I want to make a difference in the world, and you do too. I’ve been doing a lot of reading and thinking lately, and to me, that means lightening the waste I leave in the world and focusing on how to make the most positive use of my time.
That means doing a job I love, and taking care of myself with home cooking, surfing and lots of yoga. It also means educating myself and learning what I can do to make a positive, not negative, impact on the environment. I want to leave this planet better than it started out.
These days, that looks like it might be impossible. But I’m a firm believer that the actions of one person can make an unimaginable difference on an outcome, and I know that the global community, acting as a whole, is capable of great things.
When I read The Omnivore’s Dilemma, and then, the same author’s Food Rules, I started to eat more things found in their natural state, like vegetables, fruits and meat. As an expat, this is easy: I go to the market, or hire someone to go for me, to pick out the freshest, most delicious-looking produce on an almost daily basis. Science has now proven that locally grown, organic food is better for you than the plastic white tomato imported stuff. Makes sense, when you think about it.
This summer, I devoured Barbara Kingsolver’s Animal, Vegetable, Miracle, a get-your-hands-dirty book that chronicles a year of living off her family’s West Virginian farm. She writes about making friends with her local farmers’ market growers and learns to make mozzarella and butcher heirloom turkeys. I’d skip the hardcore stuff on my own DIY projects, but she intelligently shows that locally grow, organic food is as good for our communities, farmers and the natural environment as it is for our bodies.
As expats, this is very good news.
First of all, let’s get this out of the way: unabashed traveling is such an integral part of my global nomad DNA that I don’t plan to reduce travel to reduce my environmental footprint. So I needed to think of something else.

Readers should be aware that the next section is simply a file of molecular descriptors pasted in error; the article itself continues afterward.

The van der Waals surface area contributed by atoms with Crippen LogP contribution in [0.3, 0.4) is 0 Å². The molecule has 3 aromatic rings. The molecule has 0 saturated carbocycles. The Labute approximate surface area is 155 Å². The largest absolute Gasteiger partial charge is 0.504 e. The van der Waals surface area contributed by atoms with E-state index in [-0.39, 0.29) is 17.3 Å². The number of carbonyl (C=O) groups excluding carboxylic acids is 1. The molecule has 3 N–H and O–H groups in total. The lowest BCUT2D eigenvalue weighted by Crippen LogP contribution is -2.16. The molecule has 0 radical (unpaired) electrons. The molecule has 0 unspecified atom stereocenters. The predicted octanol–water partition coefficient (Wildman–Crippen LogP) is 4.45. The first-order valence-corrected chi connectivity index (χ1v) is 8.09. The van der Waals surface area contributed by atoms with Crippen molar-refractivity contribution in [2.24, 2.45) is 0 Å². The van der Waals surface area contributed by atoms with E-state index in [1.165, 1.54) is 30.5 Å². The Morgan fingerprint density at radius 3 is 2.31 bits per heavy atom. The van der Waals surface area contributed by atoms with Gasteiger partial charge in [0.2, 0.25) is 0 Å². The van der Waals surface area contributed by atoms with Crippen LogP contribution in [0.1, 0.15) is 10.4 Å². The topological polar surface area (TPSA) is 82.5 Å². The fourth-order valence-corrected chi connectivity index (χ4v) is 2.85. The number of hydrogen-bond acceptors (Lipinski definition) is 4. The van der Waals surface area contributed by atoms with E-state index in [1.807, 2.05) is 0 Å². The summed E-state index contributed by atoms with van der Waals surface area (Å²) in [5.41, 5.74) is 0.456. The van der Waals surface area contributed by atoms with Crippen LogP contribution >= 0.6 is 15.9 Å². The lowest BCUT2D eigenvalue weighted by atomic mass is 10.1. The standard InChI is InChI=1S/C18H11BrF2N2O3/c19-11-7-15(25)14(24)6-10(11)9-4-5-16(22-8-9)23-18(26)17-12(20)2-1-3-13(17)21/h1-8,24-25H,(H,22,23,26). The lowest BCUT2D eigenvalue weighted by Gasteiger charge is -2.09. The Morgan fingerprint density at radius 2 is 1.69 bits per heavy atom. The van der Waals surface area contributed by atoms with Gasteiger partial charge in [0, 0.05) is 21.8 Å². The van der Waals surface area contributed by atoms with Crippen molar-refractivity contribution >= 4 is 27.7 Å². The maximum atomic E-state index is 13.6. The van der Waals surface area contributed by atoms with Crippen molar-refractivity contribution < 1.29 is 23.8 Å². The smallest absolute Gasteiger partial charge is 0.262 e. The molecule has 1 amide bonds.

Eating local and being ‘environmental’ in your approach to expat living is not only good for the earth, but it’s also better for you. It can also more fun, if done with planning and style.
This world we’re living in can be pretty fucked up. In our line of work, living where I do, I know it. I see over a dozen examples of disparities, poverty, inequity, before breakfast. It’s not enough that we’re aid workers, trying to make the world better, country by country.
It’s just not.
Maybe back in the days of Mad Men, if we had gotten to play diplomats, we would be forgiven for not knowing better. But future generations that have to deal with the Earth we’ll leave them aren’t going to discriminate when they look back and blame us idiots in the past.
Is it really that fun to drive your own SUV, drink soda, and take a plastic bag from each person who offers you one?
Not when you can drink your own cocktails and cook spicy tasty vegetables for your date/hotie/partner with the exotic local food you brought home in a cool community-made bag. Come on, every country has a bag project, right?
Things in our environment are changing very quickly, and it’s smart for me to root myself in community, to encourage innovation and ingenuity, and to surround myself with people I love. As an aid worker, that makes me happy. As someone concerned for our planet, it’s what I can do.
Over the next few weeks, I’m going to be writing about expat environmental living. I’ll tell you how to enjoy eating local wherever you are, and use less plastic.
And it’s going to be fun.